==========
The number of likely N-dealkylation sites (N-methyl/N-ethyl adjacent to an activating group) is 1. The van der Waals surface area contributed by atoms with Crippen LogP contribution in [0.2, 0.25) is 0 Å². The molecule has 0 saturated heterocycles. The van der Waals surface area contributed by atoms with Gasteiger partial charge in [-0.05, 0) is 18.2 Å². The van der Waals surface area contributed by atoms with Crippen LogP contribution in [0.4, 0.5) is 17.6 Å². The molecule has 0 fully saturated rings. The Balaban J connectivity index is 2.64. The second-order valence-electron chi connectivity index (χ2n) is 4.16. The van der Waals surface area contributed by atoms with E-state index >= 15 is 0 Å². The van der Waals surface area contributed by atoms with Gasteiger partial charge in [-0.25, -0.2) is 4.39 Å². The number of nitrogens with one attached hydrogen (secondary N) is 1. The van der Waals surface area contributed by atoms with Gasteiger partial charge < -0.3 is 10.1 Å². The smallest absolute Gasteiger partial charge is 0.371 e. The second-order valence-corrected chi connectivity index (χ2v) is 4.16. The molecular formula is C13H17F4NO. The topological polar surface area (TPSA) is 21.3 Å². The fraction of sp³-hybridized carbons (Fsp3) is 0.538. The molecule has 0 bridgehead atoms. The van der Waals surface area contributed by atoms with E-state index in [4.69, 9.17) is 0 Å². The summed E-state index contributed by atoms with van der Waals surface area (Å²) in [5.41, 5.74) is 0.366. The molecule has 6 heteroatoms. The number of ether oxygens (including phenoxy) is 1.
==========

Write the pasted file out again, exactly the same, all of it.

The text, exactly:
The number of likely N-dealkylation sites (N-methyl/N-ethyl adjacent to an activating group) is 1. The van der Waals surface area contributed by atoms with Crippen LogP contribution in [0.2, 0.25) is 0 Å². The molecule has 0 saturated heterocycles. The van der Waals surface area contributed by atoms with Gasteiger partial charge in [-0.05, 0) is 18.2 Å². The van der Waals surface area contributed by atoms with Crippen LogP contribution in [0.4, 0.5) is 17.6 Å². The molecule has 0 fully saturated rings. The Balaban J connectivity index is 2.64. The second-order valence-electron chi connectivity index (χ2n) is 4.16. The van der Waals surface area contributed by atoms with E-state index >= 15 is 0 Å². The van der Waals surface area contributed by atoms with Gasteiger partial charge in [-0.25, -0.2) is 4.39 Å². The number of nitrogens with one attached hydrogen (secondary N) is 1. The van der Waals surface area contributed by atoms with Gasteiger partial charge < -0.3 is 10.1 Å². The smallest absolute Gasteiger partial charge is 0.371 e. The second-order valence-corrected chi connectivity index (χ2v) is 4.16. The molecular formula is C13H17F4NO. The topological polar surface area (TPSA) is 21.3 Å². The fraction of sp³-hybridized carbons (Fsp3) is 0.538. The molecule has 0 bridgehead atoms. The van der Waals surface area contributed by atoms with E-state index in [4.69, 9.17) is 0 Å². The summed E-state index contributed by atoms with van der Waals surface area (Å²) in [5.41, 5.74) is 0.366. The molecule has 6 heteroatoms. The number of ether oxygens (including phenoxy) is 1.